A commercial airline pilot flies a plane at cruising speed between 500-600 miles per hour with hundreds of passengers on board. While preparing to land at an airport, safety risk significantly increases as speed is reduced, number of maneuvers increases, and there is less time to react. During this time, the communications link between the pilot and air traffic control on the ground is critical. The air traffic controller relies on real-time flight path data on screen to guide the pilot safely, and for those minutes, the safety of every person onboard and many more on the ground depends on this connection.
This communication between a pilot and air traffic controller is repeated many times for each flight, multiplied over the 45,000 flights per day in the skies domestically. The security of the connection between each plane and air traffic controllers, as well as the accuracy and security of the data used by the air traffic controller, are critical to ensuring flight safety.
The safety and security of the Nation’s airspace relies on the expertise of countless professionals and the performance of a network of systems. As a young network engineer, I learned and lived that safety culture and importance of test and design working at the FAA William J. Hughes Technical Center in New Jersey. For each of the domains of communications, navigation, surveillance and weather systems, the reliability of the telecommunications that interconnect those systems was, and continues to remain, mission critical.
Security-first design promotes safety and availability of communications
After nearly 25 years in technical, management, and executive roles in telecommunications and network services, I’ve thought a lot about the future of this critical communications role and the importance of security in this infrastructure.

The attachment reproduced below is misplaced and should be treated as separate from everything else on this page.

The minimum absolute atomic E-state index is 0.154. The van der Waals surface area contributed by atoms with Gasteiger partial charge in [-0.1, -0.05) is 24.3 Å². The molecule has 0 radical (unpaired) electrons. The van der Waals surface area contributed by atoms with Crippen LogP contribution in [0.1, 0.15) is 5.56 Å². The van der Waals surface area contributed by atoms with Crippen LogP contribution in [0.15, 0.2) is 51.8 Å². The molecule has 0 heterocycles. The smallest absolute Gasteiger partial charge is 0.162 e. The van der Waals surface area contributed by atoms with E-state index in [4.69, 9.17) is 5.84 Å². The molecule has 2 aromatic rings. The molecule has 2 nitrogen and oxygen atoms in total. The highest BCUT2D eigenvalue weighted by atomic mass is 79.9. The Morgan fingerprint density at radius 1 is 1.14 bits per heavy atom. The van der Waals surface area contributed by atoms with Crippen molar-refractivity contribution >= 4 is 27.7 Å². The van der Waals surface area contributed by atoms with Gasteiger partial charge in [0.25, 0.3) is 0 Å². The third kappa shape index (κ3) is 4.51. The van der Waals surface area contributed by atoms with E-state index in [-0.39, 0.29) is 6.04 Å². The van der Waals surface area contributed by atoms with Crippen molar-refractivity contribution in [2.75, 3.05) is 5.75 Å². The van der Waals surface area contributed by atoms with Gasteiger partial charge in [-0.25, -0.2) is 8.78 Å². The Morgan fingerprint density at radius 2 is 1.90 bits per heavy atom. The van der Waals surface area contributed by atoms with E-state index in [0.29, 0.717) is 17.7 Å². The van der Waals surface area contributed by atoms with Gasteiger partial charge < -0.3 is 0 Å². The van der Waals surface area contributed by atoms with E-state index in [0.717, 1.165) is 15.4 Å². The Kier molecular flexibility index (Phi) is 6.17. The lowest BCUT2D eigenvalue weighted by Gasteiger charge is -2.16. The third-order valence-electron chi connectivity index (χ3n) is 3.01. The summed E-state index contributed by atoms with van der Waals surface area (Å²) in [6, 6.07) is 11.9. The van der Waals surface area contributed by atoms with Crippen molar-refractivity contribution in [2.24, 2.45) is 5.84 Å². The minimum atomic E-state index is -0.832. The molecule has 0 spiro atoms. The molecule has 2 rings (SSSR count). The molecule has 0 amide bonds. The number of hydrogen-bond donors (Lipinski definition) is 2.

There is no greater example of the threats that could impact the nation’s critical aviation infrastructure than 9/11. On that day, I was the federal program manager for the FAA’s Leased Interfacility National Airspace System Communications System. The attacks on the World Trade Center with the damage to the surrounding buildings severed commercial telecommunications, and yet that critical pilot-to-air-traffic-controller link remained intact due to designed-in network diversity.
With the FAA focusing on essential and integrated technology capabilities across its portfolio, we’re seeing even more commitment to securing our national communications infrastructure first outlined in an Executive Order issued 60 years ago and reinforced in the recent 2021 Executive Order on Cybersecurity to include cyber concerns.
And so are we at GDIT. For more than 50 years, we’ve been both a thought partner and a technical expert to the FAA as it works to continually secure its critical communications infrastructure.
There are five focus areas to ensure safety and availability of critical aviation communications:
Security-first design approach: implementing new technologies and approaches to security that constantly enhance the safety of FAA communications systems.
Cybersecurity at the forefront: ensuring the FAA’s industrial control system similarly applies processes and procedures with cybersecurity in mind.